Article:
Due to the ongoing Covid-19 crisis and the significant uncertainties regarding it, we will run the conference as an online slow conference again this year in the hope to return to a face-to-face conference the year after, after which we will alternate formats. We recognise that the slow conference format also enables a wider variety of voices to be heard and we will do our utmost to make it accessible in a number of ways.
If you have any questions, please don’t hesitate to contact the CST Conference team.
Rowan Aust is Lecturer in Television Studies and Production at the University of Huddersfield. Her research looks at care practices in film and television production. She is also Co-Director of SMTJ (sharemytellyjob.com) which advocates for parity in film and TV work, and runs The Time Project (www.thetimeproject.co.uk), an hours and rates app designed to highlight inequalities in the film and TV industries. She has been published in Alphahville, CST, and various edited collections and has authored and co-authored industry-facing reports.
Steve Smith is a BAFTA award-winning television director and has taken the creative lead on numerous projects to help create some of the UK’s most popular television programmes. With over 30 years production experience in which he’s directed, produced and executive produced shows, working on a wide range of programmes across several genres.
He is the former Chair of Directors UK, a BAFTA Albert Ambassador and environmental production consultant teaching sustainable activities in all aspects of programme-making and a board member at Elstree Film Studios where he leads on sustainability and net zero strategy. In 2019, Steve co-founded Picture Zero Productions, focusing on producing engaging, innovative, and entertaining content on climate change and solutions.
Marta Lopera-Mármol is a PhD candidate at the Communication Department at Pompeu Fabra (UPF). She is a researcher of the Communication, Advertising and Society group under the Media Psychology and Psychophysiology section, where she obtained a scholarship to undertake her PhD. She is currently a visiting scholar at Cambridge University (Cambridge, UK) at the Faculty of Modern & Medieval Languages and Linguistics and a member of King’s College. Marta did a PhD research stay at the Sorbonne Nouvelle III (Paris, France). She obtained an MPhil in Communication Research at UPF.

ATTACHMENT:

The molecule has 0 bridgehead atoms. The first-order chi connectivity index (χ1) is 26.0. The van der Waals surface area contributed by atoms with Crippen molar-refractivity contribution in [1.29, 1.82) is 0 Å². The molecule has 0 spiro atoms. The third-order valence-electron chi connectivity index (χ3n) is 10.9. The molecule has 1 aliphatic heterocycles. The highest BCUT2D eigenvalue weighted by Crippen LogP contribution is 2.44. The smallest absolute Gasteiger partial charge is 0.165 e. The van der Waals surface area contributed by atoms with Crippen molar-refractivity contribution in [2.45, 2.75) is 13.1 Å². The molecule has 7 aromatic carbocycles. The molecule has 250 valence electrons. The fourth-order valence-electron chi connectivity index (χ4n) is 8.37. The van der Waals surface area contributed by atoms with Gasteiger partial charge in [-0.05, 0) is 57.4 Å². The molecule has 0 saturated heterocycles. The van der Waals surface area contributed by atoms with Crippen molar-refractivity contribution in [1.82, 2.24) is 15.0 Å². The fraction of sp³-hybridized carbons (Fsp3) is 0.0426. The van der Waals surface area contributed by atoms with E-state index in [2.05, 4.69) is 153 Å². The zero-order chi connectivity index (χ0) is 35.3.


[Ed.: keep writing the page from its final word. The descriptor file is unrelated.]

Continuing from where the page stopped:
Marta has a B.A. in Audio-visual Communication with a minor in Marketing and Management from the University of Barcelona (UB) with two International academic stays at Hanzehogeschool of Applied Sciences (Groningen, The Netherlands) and La Trobe University (Melbourne, Australia). She has participated in two Spanish Ministry research projects, a European one, published several book chapters and articles for peer-reviewed journals and taught in the undergraduate Journalism and Public Relations & Advertising programs at UPF. Her research focuses on television series, media sustainability, mental disorders, youth and Brit-grit aesthetics. Currently, she co-leads alongside Dr Manel Jiménez a project on Green Shooting and Media Sustainability framed under the Planetary Well-Being (UPF).
Manel Jiménez-Morales is currently the vice-rector of Educational Transformation, Culture and Communication at Pompeu Fabra University-Barcelona (UPF). He holds a degree in Audiovisual Communication from UPF and in Literary Theory and Comparative Literature from the University of Barcelona, and has a PhD in Social Communication from Pompeu Fabra University.
Manel has combined his work as an academic with several projects in the audiovisual industry. He has been on several international research exchanges (University of Oxford, UCLA, BFI) and has taught at various international universities. Apart from leading some research projects, Manel started to develop the strategy for MOOCs and new educational formats at UPF and is entrusted with the incorporation of new technologies into teaching. He was also the director of the Centre for Learning Innovation and Knowledge at UPF.